Category: Trends and Predictions
People often ask us how we come up with our baby name trend predictions.
The short answer: It’s a mix of science and inspiration, with a dash of magic.
One of our major predictions for baby names 2015, for instance, was a trend toward short, simple names. The basis for this prediction was scientific: These names are now stylish and popular throughout Europe, and the names themselves are both fresh and easily translated to the American culture.
But now suddenly we see that trend for sleek, cool names really taking off, and here’s where the magic comes in. First, early this morning, we noticed extremely positive comments on the Nameberry pages for both Jude and Lux, perfect examples of this kind of short, modern, stylish name.
And then, just as we were beginning to compile a list of similar names we saw as fitting the same attractive mold, we opened the New York Times magazine to read about a hot new clothing company called Kit and Ace, named for two prototypical millennials who personify the cutting-edge brand.
In the baby name trend predicting world, three influences like this from three different sources — international statistics, grass-roots comments, and the fashion world — add up to a bona fide trend.
And then a fourth item drove the idea home: Abby Sandel’s Monday column right here on Nameberry, discussing all the new celebrity baby names that fit the short, simple trend.
Here, our picks for baby names that embody this major trend toward sleek, simple, cool names. Most of these move beyond traditional choices such as Bill and Anne but stop short of being word names or nature names such as Wren or Snow (though there are selections here that veer toward both the traditional and the nature categories). But the best of them, to our mind, live somewhere in the middle.
Nameberry’s 2015 trend report started with Defining Names – names that create a clear and powerful identity.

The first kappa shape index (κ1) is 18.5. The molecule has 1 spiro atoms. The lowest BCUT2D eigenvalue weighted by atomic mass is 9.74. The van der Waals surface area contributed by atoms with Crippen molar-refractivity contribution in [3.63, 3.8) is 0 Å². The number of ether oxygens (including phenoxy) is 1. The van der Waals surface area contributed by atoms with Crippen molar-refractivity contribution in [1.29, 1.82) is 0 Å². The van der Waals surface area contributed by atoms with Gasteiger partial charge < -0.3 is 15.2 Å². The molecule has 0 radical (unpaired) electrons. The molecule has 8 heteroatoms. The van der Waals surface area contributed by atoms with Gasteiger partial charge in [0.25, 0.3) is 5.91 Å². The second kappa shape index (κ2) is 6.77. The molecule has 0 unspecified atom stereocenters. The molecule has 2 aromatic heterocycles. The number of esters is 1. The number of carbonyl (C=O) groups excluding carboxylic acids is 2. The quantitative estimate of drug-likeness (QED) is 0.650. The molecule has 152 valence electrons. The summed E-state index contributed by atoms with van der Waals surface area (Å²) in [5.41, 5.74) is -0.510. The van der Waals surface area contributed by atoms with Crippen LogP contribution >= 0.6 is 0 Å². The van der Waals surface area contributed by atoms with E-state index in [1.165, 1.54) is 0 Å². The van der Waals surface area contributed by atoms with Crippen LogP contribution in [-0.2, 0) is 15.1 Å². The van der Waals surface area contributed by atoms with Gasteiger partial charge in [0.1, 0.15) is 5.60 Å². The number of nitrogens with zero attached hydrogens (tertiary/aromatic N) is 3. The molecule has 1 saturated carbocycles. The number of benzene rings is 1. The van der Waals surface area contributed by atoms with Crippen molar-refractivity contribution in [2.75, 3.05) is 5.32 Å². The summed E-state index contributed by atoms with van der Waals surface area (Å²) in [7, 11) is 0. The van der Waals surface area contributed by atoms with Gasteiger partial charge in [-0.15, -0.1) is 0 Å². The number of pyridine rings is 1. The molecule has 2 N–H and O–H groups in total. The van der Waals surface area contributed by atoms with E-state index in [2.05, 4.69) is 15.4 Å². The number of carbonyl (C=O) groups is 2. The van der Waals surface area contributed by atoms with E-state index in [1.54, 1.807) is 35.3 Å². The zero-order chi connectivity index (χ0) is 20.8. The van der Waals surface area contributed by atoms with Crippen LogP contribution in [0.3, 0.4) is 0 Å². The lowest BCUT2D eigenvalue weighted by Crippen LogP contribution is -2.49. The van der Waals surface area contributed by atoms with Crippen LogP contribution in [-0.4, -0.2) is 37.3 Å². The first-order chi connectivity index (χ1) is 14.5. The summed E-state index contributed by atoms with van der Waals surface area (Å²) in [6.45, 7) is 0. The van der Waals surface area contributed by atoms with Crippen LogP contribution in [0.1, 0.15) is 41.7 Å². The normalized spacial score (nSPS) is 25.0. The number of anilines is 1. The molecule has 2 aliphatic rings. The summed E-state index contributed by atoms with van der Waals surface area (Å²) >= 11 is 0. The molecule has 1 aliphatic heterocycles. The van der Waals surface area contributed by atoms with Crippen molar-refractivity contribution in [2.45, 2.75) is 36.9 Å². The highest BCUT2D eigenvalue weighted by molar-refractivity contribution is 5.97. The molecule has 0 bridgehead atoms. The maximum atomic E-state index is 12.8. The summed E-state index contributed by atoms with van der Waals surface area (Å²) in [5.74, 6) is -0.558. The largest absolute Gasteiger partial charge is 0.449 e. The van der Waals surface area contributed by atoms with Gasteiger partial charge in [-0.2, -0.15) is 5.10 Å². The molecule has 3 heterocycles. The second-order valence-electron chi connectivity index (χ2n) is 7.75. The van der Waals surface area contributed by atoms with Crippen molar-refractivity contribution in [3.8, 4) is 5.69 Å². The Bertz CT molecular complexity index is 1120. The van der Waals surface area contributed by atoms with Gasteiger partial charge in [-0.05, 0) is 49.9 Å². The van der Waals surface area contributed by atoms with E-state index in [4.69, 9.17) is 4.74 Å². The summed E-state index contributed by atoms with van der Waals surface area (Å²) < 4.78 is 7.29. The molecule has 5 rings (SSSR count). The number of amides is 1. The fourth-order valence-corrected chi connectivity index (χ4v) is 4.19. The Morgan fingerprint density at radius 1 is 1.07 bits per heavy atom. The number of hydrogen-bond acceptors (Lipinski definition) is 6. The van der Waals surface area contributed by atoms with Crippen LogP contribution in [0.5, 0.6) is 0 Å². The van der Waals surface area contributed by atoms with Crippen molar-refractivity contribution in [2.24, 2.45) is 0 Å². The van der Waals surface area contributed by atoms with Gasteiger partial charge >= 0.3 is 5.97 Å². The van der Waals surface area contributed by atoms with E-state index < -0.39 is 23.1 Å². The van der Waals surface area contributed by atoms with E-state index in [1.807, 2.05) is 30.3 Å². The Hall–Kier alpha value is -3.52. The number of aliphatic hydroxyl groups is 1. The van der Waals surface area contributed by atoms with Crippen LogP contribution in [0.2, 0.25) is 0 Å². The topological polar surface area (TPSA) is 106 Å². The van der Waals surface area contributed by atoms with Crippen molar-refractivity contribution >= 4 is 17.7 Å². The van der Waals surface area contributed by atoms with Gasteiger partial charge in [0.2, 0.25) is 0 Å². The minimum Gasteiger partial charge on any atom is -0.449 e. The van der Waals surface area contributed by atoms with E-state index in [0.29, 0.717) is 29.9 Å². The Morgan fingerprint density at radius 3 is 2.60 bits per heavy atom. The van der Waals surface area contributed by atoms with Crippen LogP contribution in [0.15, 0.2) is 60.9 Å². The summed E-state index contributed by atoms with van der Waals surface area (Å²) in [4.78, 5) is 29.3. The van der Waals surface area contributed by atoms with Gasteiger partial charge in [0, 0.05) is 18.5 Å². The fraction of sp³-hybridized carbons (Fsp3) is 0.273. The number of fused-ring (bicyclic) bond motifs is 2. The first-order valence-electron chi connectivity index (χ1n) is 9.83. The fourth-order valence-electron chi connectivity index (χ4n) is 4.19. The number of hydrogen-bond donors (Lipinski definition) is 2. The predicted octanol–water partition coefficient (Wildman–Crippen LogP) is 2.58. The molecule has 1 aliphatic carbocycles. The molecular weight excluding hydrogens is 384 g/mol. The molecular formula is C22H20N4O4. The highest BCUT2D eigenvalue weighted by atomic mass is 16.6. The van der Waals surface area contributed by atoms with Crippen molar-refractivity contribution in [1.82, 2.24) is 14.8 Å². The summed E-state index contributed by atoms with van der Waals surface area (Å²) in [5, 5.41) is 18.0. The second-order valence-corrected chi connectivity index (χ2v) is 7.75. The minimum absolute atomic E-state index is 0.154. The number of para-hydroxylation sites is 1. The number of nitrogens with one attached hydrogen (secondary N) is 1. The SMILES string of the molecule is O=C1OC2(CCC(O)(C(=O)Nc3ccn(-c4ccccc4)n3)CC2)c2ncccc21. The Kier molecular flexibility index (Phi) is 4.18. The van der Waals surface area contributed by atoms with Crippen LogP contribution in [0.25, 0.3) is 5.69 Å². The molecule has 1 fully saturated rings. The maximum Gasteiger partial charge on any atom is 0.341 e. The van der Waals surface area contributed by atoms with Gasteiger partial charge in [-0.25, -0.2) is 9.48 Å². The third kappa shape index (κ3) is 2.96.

A great many of those identities are clad in purple and ermine – tiny royals, with names to declare they rule.
It’s only been a few weeks, but it feels like high profile parents are following along. Recent birth announcements all reflect the kinds of baby names we expect to hear throughout 2015.
Even if you aren’t crazy about the individual names, there’s some good news here. Parents seem to be losing their fear of giving a “girl” name to a boy. Is it possible that names like Kelly will once again be wearable for our sons?
The rise of short, simple names is another one that will please parents eager to avoid nicknames. Welcome to the world, Tom-not-Thomas, Tess-not-Theresa, and this week’s celebrity entry in the category, Cy, not Cyrus or Cyril or Silas.
The Top 100 names of England and Wales are resplendent with choices that feel a lot more chic and surprising in the US than they must in the UK.
Freya, for instance, the Norse goddess name that’s become a Top 20 staple on the other side of the pond, just cracked the US Top 1000. Florence, which has been stylish in the UK for decades now and still stands at Number 29, fell off the US Top 1000 in 1982 and has yet to reappear. Harriet is Number 61 in the UK while it hasn’t been on the US Top 1000 since the 1970s, while Martha stands at Number 73 in the UK and rising yet is at 803 and sinking in the US.
Below the UK Top 100, it’s impossible to quantify baby name trends as statistics don’t exist. Instead, we must rely on anecdotal evidence: What fashionable young parents in Shoreditch and Swansea are naming their babies, compared with names considered stylish in Soho (the New York one) and Silver Lake. While there are some similarities — fashionable parents on both sides of the pond love Iris and Oscar, Ada and Arthur — there are many fascinating differences in taste.
Our prime examples of names that are more stylish on the UK side of the pond than the US:
We’re just days away from the new year! As 2014 draws to a close, plenty of websites and hospital systems have released their top baby names for the past twelve months.
The official 2014 US data doesn’t come out until May 2015. But this early information lets us read the tea leaves and guess – or hope! – which names might come out on top when we see the official numbers in a few months.